COVID-19 reinfection more common in people 65 and older, study finds

‘Natural protection cannot be relied on,’ researchers wrote

COVID-19 ReinfectionIs More Common in OlderPeople, Study Says.A study published in medical journal‘The Lancet’ has found that older peopleare more prone to COVID-19 reinfection.The data used was drawn from Denmark’snational testing strategy, which saw four million peopletested for COVID-19 over the course of 2020. .Overall, COVID-19 reinfection was found tobe a rare occurrence in the population.Only .65 percent of patientstested positive a second time afterpreviously being infected duringDenmark’s initial COVID-19 waves. .However, the study made an alarming discoveryregarding protection against reinfectionamong various age groups.People over 65 years old were found to haveonly 46 percent protection against reinfection.This is in comparison to younger people whowere found to have 80 percent protection. .Steen Ethelberg of Denmark’s Statens SerumInstitut says the study “makes clear” how important itis to establish policies that protect the elderly. .Since older people are also more likelyto experience severe disease symptoms,and sadly die, our findings make clearhow important it is to implement policiesto protect the elderly during the pandemic, Steen Ethelberg, via Reuters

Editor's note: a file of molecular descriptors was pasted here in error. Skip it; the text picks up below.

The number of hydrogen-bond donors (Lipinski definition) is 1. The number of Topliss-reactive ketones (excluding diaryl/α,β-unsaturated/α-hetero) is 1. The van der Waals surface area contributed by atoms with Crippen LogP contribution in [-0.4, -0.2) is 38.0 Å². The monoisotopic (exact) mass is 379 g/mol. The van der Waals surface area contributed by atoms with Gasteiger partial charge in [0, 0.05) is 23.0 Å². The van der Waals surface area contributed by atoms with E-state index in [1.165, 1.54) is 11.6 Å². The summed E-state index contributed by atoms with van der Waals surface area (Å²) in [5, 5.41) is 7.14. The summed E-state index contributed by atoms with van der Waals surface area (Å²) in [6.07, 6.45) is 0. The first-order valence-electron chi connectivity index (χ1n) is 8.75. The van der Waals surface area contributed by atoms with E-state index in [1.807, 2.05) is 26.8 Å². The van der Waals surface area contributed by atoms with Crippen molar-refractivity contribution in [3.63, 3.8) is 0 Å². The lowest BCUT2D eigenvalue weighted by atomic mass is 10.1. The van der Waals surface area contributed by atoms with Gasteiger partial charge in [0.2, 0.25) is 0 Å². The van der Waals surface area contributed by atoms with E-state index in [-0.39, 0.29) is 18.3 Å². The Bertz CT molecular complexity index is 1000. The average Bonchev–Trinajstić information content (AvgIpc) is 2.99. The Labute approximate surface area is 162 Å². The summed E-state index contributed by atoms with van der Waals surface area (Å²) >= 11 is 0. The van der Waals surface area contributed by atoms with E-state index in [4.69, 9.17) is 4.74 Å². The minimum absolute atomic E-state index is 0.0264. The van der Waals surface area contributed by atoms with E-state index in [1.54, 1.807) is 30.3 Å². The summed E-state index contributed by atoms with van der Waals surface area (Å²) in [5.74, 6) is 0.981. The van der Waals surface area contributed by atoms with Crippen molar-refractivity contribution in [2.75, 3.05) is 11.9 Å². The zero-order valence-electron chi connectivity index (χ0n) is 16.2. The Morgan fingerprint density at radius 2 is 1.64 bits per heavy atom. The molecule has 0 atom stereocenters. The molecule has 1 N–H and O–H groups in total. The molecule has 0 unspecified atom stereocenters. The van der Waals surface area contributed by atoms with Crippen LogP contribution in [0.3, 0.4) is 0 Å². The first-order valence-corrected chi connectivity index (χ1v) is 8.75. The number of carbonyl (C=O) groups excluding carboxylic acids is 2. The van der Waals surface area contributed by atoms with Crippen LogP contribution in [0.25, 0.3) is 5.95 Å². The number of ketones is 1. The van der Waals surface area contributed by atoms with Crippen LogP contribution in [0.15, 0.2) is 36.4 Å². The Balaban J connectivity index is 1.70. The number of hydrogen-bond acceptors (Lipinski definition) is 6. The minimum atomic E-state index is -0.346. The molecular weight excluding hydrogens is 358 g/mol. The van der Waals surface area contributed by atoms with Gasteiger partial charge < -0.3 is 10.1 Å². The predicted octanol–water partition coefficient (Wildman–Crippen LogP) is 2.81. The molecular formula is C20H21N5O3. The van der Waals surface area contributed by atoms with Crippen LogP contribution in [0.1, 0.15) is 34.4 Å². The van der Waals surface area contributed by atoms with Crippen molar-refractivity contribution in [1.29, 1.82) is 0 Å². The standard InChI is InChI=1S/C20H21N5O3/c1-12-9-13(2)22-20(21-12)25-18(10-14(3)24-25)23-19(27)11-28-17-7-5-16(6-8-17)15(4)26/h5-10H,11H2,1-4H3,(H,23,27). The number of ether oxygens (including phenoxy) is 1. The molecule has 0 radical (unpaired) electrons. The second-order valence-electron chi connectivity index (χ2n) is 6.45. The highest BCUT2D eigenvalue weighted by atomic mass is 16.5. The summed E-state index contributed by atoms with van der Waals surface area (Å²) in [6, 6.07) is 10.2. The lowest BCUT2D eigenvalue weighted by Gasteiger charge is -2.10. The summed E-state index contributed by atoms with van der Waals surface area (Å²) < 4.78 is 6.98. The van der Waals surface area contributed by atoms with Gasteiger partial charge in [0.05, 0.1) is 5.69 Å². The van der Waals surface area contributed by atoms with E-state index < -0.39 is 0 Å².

Surviving COVID-19 is not a guarantee you won’t get it again, scientists say, and the chance of reinfection is much higher if you’re age 65 and older.

In a population level observational study, researchers in Denmark collected data from the Danish Microbiology Database and analyzed infection rates during during the country’s second surge of the COVID-19 epidemic, which was September 1 through December 31.

The scientists then compared those findings to infection rates during the first surge, which was March-May 2020.

The study found that of the 11, 068 people who tested positive for COVID-19 during the first surge, only 72 were positive during the second surge.

Overall, protection against reinfection was 80.5%. There was little difference between male and female protection rates (78.4% of males and 79.1% of females).

The study also found protection against reinfection was 79.3% three to six months after recovery, and 77.7% at more than seven months.

One group benefited much less, however, the researchers found. Those ages 65 and older enjoyed only a 47.1% rate of protection.

“Our finding that older people were more likely than younger people to test positive again if they had already tested positive could be explained by natural age-related changes in the immune system of older adults, also referred to as immune senescence,” the scientists wrote. “Our analysis highlights the need to protect older people against reinfection with SARS-CoV-2 by vaccination, physical distancing measures, and personal protective equipment, such as facemasks, regardless of previous infection status.”

“Furthermore,” the group wrote, “our data indicate that vaccination of previously infected individuals should be done because natural protection cannot be relied on.”

The study was published last week in the medical journal Lancet.